Understanding Weather – not predicting – 07 Septmber 2012
As the new season emerges, warmer patterns become more obvious where the local weather is concerned.. This emphasizes not only the size of the sub-continent, but also the ability for several varying weather patterns to prevail more or less along side each other. Really, there is nothing “new” about this sample of sub-Tropical High Pressure Belt weather, but across recent seasons, this feature has been accentuated. A cause for this departure from the expected stance is that there is a lot of characterized geography giving its emphasis, to the passing weather show. This ability is latent, it can often be over-ridden or excluded from analyses, but over the longer cycle of an entire season, the unique southern African topography has an influence on weather patterns that can not be ignored.
The “big” weather map is that of the Mean Sea Level synopsis. The usual pressure base is the 1000hPa level. This is in itself at a level different from our prevailing pressures which usually are about 1020hPa. Advancing inland, the level quite abruptly ascends through the 925hPa chart to the widely used 850hPa level. Sometimes these can be in tandem, featuring compatibility with matching weather patterns, on other occasions the divergence is remarkable! To tease the imagination, there are 2 levels further aloft ready to make or break emerging synopses: and do so!
The inland, elevated, plateau also hosts various mountain ranges, even at intersecting angles: if you are in Windhoek, look out of a nearby window to verify. These various features frequently impose weather pattern variation within eye-sight range. From the wide range of charts, synopses and all that there are available daily, one is made aware that our sub-continental interior can be merged with the surrounding maritime expanse so that expected weather will vary: wind flow in particular.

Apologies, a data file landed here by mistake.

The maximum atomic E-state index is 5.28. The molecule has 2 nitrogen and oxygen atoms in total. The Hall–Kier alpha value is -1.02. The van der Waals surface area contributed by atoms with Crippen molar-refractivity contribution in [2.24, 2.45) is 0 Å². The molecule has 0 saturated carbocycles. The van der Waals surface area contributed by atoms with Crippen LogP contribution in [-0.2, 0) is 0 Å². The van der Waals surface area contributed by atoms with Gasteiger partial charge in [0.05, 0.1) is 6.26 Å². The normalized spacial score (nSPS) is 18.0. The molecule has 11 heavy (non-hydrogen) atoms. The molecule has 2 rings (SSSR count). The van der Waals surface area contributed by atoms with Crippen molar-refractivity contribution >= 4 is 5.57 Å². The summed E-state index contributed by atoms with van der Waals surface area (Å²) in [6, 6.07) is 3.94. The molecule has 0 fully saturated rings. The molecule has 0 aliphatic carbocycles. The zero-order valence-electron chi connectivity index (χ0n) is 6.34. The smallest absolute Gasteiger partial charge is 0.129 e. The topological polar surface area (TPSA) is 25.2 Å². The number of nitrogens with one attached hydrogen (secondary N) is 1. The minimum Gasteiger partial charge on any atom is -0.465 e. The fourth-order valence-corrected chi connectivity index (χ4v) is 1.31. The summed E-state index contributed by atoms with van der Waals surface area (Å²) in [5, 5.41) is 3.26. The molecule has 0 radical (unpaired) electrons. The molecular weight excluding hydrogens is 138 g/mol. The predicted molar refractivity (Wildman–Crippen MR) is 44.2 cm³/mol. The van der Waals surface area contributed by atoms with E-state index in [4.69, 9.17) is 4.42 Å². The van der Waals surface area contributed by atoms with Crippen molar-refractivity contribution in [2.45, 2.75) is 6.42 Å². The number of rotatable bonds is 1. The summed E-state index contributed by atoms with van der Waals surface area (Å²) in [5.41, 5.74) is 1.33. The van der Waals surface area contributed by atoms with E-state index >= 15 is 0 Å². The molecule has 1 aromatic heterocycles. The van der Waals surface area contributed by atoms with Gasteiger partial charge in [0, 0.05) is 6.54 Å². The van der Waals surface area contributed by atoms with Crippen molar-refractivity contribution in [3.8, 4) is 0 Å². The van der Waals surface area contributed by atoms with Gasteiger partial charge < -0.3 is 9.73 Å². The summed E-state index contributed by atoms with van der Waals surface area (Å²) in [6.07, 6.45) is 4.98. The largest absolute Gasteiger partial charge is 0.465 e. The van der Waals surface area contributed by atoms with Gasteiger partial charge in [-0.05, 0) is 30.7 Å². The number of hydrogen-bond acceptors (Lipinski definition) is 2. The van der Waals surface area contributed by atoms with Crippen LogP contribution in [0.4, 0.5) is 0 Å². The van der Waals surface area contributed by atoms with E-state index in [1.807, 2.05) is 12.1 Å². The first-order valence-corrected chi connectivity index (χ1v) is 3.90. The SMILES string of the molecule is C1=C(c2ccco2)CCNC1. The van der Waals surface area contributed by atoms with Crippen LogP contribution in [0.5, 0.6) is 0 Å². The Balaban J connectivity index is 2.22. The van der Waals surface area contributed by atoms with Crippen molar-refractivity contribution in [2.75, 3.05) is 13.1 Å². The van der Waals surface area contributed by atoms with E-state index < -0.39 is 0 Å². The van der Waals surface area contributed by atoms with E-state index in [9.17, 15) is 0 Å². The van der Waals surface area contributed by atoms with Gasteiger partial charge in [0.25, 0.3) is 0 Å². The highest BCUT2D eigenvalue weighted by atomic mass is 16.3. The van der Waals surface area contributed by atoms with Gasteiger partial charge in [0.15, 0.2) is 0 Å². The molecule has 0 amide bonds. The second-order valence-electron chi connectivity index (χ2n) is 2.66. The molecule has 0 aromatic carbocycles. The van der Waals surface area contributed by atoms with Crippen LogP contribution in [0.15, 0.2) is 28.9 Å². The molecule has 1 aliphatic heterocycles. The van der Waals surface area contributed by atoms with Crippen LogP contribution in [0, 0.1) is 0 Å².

The meteorologist/geographer will advise that these probabilities all match the expectation of “variability” as part and parcel of our weather world. The front page photograph of last week provides a positive example, too. Weather headlines from eastern parts of South Africa these past few days equally exemplify this variability: although rain, quite heavy rain, is possible its occurrence will always attract attention since the late winter/early spring is not the “normal season” for such extreme weather events
Closer to home though, such drama has absented itself; for yet another week, clear sunny days predominated: mild at night, warm by day, hot though in the north.
Overall, scant change is expected as successive patterns develop then swerve away round the Cape during the weekend. Generally quiescent conditions prevail, but in such dry air, veld fires are to be expected. Day maxima approach the 30’s , above in the north; cloud intrusions remain in the future.
The Indian Ocean high pressure area has its core south of Madagascar. As the season progresses, this high pressure cell extends its influence over the sub-continents, offsetting the dominant winter flow from the South Atlantic high. The battle between these two cells determine the short-range local weather. Neither rain nor frost is expected, either North or South. Wind flow will remain north easterly, gradually setting the stage for the Inter-Tropical Convergence Zone to wander southward and herald the new rain season.